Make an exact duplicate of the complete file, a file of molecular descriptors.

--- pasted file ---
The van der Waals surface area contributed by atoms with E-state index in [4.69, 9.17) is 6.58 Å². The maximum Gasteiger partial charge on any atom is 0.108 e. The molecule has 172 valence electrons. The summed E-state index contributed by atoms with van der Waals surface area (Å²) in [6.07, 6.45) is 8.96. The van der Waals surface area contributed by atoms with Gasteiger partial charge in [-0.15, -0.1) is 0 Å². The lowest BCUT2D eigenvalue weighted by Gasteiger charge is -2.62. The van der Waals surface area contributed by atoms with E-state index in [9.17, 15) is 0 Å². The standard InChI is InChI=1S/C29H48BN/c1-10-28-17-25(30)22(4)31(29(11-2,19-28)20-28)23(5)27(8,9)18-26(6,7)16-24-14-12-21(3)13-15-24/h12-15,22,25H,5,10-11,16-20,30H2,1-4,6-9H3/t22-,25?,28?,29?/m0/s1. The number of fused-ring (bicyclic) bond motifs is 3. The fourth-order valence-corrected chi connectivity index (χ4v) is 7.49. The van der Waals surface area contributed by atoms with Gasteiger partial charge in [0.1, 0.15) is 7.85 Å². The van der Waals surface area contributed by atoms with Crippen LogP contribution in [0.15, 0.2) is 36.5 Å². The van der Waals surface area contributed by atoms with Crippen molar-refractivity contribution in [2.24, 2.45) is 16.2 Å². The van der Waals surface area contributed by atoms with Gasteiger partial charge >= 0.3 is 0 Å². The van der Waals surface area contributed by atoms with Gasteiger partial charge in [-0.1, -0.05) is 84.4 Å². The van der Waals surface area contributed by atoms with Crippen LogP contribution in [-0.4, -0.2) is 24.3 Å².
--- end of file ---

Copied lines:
The van der Waals surface area contributed by atoms with E-state index in [4.69, 9.17) is 6.58 Å². The maximum Gasteiger partial charge on any atom is 0.108 e. The molecule has 172 valence electrons. The summed E-state index contributed by atoms with van der Waals surface area (Å²) in [6.07, 6.45) is 8.96. The van der Waals surface area contributed by atoms with Gasteiger partial charge in [-0.15, -0.1) is 0 Å². The lowest BCUT2D eigenvalue weighted by Gasteiger charge is -2.62. The van der Waals surface area contributed by atoms with E-state index in [9.17, 15) is 0 Å². The standard InChI is InChI=1S/C29H48BN/c1-10-28-17-25(30)22(4)31(29(11-2,19-28)20-28)23(5)27(8,9)18-26(6,7)16-24-14-12-21(3)13-15-24/h12-15,22,25H,5,10-11,16-20,30H2,1-4,6-9H3/t22-,25?,28?,29?/m0/s1. The number of fused-ring (bicyclic) bond motifs is 3. The fourth-order valence-corrected chi connectivity index (χ4v) is 7.49. The van der Waals surface area contributed by atoms with Gasteiger partial charge in [0.1, 0.15) is 7.85 Å². The van der Waals surface area contributed by atoms with Crippen LogP contribution in [0.15, 0.2) is 36.5 Å². The van der Waals surface area contributed by atoms with Crippen molar-refractivity contribution in [2.24, 2.45) is 16.2 Å². The van der Waals surface area contributed by atoms with Gasteiger partial charge >= 0.3 is 0 Å². The van der Waals surface area contributed by atoms with Gasteiger partial charge in [-0.1, -0.05) is 84.4 Å². The van der Waals surface area contributed by atoms with Crippen LogP contribution in [-0.4, -0.2) is 24.3 Å².